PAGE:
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FOUNDATIONS:

(Courtesy of CrossFit)

What Should I Eat?

In plain language, base your diet on garden vegetables (especially greens), meats, nuts and seeds, some fruit, little starch, and no sugar. That is about as simple as we can get. Food is perishable. The stuff with long shelf life is all suspect. If you follow these simple guidelines, you will benefit from nearly all that can be achieved through nutrition. 

According to Chardae Mara, CrossFit Nutrition Coach and registered nurse, a well-balanced diet is a high priority to CrossFit athletes. This diet, for example, could include meat, vegetables, nuts, seeds, some fruit, little starch and no 'added' sugars. She also said it's not about restricting certain foods from their lives, but the amount of variety in their diet.

"If you eat the same thing over and over your stomach gets pretty good at digesting that. Throw something new in there, add some fiber with some broccoli, try something different like an eggplant for the time. Your body has to come up with a new way to break it down so it challenges you a little bit more and keeps you healthier," Mara said.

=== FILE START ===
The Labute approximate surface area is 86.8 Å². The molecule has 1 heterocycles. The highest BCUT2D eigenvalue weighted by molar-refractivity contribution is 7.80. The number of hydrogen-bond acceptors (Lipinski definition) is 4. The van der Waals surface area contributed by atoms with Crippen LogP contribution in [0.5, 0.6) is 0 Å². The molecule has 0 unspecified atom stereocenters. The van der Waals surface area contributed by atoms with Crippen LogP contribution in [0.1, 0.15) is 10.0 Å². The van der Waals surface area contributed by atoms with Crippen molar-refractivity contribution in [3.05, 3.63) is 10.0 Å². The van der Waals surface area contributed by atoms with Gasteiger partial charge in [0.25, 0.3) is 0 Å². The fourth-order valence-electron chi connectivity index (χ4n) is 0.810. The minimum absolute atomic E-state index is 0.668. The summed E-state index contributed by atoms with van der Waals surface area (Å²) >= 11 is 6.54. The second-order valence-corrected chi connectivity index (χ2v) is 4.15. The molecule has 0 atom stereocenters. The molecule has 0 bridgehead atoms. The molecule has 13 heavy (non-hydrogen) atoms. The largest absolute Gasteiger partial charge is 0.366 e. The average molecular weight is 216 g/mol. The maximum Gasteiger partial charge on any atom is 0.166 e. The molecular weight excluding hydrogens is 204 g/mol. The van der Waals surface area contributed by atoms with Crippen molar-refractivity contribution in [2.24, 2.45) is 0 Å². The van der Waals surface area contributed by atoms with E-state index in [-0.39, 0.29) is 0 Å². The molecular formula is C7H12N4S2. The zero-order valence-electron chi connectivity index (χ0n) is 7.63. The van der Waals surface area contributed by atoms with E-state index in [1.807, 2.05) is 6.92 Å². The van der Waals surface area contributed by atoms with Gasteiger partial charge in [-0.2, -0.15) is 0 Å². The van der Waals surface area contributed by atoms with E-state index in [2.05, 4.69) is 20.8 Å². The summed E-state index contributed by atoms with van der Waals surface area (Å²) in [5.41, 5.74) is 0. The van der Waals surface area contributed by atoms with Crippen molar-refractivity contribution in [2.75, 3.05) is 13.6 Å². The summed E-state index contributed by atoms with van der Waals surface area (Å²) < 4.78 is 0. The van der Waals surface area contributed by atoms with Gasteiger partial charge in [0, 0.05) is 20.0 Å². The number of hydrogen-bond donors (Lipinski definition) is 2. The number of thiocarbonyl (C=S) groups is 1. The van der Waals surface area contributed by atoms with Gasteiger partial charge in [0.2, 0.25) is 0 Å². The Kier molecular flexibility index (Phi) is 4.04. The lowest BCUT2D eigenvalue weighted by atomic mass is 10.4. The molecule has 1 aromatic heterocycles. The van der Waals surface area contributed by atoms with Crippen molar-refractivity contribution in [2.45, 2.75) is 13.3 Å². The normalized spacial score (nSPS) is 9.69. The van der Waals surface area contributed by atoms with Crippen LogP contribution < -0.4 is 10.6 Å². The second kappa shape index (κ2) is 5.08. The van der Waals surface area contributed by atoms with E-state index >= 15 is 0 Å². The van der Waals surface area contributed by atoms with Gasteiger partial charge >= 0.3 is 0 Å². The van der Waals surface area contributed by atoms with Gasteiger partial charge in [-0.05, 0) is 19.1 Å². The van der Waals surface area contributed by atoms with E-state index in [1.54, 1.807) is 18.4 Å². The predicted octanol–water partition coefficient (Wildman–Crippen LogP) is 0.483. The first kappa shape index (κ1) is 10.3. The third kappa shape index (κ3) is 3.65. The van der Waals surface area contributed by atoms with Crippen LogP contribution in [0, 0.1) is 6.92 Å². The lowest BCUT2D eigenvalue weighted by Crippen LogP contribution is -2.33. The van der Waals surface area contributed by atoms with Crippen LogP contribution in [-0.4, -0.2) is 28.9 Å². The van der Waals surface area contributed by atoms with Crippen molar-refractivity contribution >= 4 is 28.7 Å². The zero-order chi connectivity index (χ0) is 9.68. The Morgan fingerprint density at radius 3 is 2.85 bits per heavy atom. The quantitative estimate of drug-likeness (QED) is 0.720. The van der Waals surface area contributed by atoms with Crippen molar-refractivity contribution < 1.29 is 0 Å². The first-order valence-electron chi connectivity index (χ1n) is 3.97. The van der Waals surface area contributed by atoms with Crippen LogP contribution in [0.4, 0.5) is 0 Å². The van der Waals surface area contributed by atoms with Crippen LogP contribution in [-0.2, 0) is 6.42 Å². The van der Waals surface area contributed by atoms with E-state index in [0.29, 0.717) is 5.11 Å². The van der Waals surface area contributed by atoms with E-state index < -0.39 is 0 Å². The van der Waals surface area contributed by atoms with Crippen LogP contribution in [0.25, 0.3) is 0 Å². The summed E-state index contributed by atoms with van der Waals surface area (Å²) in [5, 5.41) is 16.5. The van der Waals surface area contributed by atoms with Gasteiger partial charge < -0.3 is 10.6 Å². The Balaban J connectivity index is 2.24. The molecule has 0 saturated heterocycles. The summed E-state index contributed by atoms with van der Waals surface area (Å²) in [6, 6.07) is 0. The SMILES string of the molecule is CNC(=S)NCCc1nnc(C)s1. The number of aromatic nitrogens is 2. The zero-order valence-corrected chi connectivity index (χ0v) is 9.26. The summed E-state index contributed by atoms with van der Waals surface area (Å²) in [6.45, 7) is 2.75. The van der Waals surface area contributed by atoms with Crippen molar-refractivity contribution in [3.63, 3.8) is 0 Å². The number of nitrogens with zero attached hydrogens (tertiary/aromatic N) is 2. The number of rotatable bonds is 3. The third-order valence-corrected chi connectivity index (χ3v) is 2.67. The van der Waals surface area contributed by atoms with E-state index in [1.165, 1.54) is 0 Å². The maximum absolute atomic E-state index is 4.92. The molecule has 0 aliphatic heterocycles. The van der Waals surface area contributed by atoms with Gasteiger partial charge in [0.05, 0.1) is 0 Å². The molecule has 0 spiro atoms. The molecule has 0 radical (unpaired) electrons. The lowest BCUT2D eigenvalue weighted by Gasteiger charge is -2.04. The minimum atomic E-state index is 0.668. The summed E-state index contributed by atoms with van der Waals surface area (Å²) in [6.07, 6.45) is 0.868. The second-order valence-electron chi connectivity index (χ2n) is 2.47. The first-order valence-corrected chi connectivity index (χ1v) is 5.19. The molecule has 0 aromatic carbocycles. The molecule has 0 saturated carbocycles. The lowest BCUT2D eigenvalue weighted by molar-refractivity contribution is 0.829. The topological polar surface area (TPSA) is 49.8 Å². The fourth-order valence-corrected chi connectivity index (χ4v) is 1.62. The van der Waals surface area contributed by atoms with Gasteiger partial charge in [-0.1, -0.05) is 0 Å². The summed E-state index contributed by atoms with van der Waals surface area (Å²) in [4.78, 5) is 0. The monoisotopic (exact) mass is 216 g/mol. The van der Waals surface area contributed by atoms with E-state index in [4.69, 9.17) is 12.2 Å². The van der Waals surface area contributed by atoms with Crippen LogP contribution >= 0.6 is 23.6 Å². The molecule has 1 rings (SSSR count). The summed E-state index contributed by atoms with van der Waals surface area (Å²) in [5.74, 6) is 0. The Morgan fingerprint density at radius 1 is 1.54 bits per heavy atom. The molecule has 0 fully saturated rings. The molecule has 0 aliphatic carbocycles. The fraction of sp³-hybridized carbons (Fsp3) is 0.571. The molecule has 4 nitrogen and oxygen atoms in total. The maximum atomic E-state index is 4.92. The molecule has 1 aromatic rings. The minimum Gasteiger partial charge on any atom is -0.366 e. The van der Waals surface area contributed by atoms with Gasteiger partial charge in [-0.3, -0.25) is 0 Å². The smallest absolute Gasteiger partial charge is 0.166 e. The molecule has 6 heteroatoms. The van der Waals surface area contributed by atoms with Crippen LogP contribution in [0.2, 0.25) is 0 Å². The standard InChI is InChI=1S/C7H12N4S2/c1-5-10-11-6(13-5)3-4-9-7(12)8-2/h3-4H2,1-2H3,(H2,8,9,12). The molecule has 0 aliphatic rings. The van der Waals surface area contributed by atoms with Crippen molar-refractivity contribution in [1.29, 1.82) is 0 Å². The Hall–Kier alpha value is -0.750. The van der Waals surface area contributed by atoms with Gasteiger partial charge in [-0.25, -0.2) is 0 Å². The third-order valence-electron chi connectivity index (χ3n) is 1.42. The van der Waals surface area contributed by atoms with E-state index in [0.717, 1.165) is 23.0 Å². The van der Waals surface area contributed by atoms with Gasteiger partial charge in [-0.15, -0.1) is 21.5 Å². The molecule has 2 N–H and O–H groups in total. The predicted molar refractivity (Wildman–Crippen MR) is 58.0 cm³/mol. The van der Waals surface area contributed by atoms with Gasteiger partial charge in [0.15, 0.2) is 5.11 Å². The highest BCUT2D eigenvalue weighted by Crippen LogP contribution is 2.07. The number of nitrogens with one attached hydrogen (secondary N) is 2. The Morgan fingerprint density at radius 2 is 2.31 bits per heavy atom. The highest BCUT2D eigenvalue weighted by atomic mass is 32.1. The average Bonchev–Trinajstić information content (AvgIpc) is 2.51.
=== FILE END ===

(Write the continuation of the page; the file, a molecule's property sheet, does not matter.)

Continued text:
Mara said that thinking about balancing your plate with carbs, protein, and healthy fats such as 1/2 veggies, 1/4 meat and 1/4 a less processed carb can help when starting to take a step toward bettering your eating habits.

What Foods Should I Avoid?

Excessive consumption of high-glycemic carbohydrates is the primary culprit in nutritionally caused health problems. High-glycemic carbohydrates are those that raise blood sugar too rapidly. They include rice, bread, candy, potato, sweets, sodas, and most processed carbohydrates. Processing can include bleaching, baking, grinding, and refining. Processing of carbohydrates greatly increases their glycemic index, a measure of their propensity to elevate blood sugar.

What Is the Problem With High-Glycemic Carbohydrates?

The problem with high-glycemic carbohydrates is that in excess they give an inordinate insulin response. Insulin is an essential hormone for life, yet acute, chronic elevation of insulin leads to hyperinsulinism, which has been positively linked to obesity, elevated cholesterol levels, blood pressure, mood dysfunction, and a Pandora’s box of disease and disability. Research “hyperinsulinism.” CrossFit’s prescription is a low-glycemic diet (and relatively lower in total carbohydrate quantity) and consequently severely blunts the insulin response, yet still provides ample nutrition for rigorous activity. 

Courtesy of CrossFit Level 1 Guide